When you hear U.S. Sen. Mary Landrieu talk about federal adoption policies, it might be worth listening, as she is uniquely positioned to know how the issue can affect Louisiana families. By Jeremy Alford
Friday, March 1, 2013
“My husband and I are blessed with two precious, adopted children, and I am hopeful that this credit will encourage others to consider enlarging their families through adoption,” says Landrieu, a New Orleans Democrat.
Additionally, her husband, Frank Snellings of Monroe, was adopted from an orphanage in Ireland at a young age.
Unlike her husband and their children, Landrieu has more traditional roots in south Louisiana, having been the oldest of nine children in what remains a sizable extended family.
But that has helped inform her politics on the issue, too.
“I grew up in a loving and large family and know how important it is for children — and adults — to have a family they can count on,” Landrieu says.
The senator is a champion for adoptive families on Capitol Hill, where she most recently introduced the Making Adoption Affordable Act last fall. It would have made the adoption tax credit permanent, which Congress ended up doing through different means as part of the so-called fiscal cliff deal.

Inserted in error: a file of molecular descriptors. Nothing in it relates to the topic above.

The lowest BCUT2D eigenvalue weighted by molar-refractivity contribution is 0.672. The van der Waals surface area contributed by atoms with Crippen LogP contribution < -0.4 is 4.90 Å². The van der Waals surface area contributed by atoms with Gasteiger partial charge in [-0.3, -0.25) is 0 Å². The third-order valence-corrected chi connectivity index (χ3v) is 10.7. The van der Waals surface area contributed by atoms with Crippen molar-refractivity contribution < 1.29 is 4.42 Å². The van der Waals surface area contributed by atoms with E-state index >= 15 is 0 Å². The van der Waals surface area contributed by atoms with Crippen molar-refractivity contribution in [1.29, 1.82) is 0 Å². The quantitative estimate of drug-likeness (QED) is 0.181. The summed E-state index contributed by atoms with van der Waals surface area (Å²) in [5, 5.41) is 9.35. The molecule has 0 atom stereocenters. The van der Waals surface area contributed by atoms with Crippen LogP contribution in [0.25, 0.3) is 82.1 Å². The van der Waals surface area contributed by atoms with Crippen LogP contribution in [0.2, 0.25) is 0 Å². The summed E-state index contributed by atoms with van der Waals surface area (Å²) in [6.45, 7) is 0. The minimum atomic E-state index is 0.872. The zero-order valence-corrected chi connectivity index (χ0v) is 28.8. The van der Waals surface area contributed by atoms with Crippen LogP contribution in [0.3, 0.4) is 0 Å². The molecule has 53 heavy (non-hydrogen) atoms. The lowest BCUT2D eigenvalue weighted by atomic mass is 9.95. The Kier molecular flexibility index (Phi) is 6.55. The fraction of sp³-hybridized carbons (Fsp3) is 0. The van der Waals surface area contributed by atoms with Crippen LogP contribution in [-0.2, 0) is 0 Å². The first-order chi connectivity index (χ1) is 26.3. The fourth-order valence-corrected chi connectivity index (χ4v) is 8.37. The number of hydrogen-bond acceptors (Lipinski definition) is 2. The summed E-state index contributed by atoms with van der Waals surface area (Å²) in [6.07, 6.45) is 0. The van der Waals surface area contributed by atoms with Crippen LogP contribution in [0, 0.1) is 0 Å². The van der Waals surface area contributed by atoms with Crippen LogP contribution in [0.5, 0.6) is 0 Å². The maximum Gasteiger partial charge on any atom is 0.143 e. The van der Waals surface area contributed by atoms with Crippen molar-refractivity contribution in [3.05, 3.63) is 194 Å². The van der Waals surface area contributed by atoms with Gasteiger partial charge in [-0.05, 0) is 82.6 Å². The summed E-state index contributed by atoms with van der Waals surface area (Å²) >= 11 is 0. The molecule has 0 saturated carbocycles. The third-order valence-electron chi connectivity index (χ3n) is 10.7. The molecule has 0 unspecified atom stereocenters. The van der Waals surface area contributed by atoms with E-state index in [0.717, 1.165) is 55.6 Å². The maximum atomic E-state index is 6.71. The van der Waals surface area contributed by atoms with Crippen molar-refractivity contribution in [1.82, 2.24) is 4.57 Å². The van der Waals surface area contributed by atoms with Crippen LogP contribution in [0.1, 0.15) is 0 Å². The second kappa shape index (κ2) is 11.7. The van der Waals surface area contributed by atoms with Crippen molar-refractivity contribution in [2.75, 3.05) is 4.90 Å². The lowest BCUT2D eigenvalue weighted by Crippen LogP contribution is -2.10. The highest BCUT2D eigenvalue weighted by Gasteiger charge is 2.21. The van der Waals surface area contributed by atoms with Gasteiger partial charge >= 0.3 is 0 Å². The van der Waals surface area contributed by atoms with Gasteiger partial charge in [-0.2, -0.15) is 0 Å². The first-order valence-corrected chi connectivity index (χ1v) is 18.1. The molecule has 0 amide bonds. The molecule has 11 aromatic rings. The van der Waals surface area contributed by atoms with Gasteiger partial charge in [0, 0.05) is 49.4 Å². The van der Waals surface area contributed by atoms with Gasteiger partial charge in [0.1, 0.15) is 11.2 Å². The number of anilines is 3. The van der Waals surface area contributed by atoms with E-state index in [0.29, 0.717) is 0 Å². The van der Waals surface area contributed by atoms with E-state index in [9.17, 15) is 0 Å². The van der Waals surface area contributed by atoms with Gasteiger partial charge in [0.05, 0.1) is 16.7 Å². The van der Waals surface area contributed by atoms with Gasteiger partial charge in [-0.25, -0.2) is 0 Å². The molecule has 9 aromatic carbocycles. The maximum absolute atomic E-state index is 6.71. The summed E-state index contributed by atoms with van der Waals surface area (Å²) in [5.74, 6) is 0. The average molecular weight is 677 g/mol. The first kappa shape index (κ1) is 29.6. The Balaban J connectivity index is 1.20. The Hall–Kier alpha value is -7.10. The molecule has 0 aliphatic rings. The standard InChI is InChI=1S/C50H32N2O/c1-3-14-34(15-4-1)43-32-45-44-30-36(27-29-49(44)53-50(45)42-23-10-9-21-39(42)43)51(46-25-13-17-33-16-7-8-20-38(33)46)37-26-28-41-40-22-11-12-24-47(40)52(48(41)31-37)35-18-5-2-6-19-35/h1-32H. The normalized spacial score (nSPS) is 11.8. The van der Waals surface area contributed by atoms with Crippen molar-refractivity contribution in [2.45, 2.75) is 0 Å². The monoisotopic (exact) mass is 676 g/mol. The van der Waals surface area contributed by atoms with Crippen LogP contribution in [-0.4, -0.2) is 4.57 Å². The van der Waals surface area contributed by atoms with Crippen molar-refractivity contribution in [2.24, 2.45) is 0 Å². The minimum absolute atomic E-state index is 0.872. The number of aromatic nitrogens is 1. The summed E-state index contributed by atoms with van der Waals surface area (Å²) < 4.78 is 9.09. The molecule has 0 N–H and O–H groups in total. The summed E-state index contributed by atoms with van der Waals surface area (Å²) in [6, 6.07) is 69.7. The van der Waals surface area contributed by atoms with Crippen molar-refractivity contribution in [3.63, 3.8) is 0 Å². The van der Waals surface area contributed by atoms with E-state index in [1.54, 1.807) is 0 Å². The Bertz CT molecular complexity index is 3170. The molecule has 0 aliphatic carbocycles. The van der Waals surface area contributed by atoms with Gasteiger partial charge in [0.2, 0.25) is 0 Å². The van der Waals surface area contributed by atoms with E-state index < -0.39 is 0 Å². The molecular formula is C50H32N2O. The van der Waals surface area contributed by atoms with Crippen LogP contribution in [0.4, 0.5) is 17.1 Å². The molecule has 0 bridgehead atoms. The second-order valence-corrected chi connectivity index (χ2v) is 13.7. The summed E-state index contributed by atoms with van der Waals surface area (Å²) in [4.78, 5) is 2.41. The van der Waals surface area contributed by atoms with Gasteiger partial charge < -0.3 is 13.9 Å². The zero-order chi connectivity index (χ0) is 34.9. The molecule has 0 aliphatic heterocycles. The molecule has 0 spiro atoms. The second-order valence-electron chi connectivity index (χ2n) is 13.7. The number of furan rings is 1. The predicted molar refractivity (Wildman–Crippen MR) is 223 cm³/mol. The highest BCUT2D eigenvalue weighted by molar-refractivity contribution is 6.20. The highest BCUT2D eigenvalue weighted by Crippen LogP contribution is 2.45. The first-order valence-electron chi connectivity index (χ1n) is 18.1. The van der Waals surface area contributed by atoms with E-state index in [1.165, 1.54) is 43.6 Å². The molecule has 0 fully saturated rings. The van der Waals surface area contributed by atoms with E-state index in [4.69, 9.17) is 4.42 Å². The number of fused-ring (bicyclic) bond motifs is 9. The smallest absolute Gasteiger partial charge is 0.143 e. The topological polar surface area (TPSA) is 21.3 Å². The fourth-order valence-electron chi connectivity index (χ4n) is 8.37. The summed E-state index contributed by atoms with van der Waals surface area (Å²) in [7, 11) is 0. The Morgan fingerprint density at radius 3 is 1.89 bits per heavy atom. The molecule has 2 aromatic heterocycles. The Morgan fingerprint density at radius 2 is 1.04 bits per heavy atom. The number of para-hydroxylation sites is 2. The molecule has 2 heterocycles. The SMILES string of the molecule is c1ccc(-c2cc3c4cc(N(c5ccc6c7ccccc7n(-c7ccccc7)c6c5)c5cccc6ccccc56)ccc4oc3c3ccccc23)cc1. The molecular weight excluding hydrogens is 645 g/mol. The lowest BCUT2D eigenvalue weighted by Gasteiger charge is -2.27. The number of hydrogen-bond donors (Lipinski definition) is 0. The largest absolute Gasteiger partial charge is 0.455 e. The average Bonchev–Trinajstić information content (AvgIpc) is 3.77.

“For families who have generously opened their hearts and homes to a child, the adoption tax credit gives them important assistance along the journey,” Landrieu says.
While the $10,000 tax credit was made permanent, adoption supporters were unable to make it refundable for families whose tax liability is less than the credit.
Is it a crime for citizens to photograph, video, or take notes of a police officer in the line of duty, or a right protected by the First Amendment of the U.S. Constitution? Locally, such activity, as witnessed recently, will at the very least result in a night spent behind bars.
David Calhoun and Elizabeth “EB” Brooks are the first two employees of Lafayette Central Park Inc., the nonprofit charged with turning Lafayette Consolidated Government’s 100-acre Johnston Street Horse Farm property into a passive public park. Calhoun was named executive director, and Brooks is director of planning and design.
Episcopal School of Acadiana’s Dr. Joshua Caffery, chair of the school’s English Department, is headed to Washington, D.C., and the Library of Congress as the latest winner of the Alan Lomax Fellowship in Folklife Studies.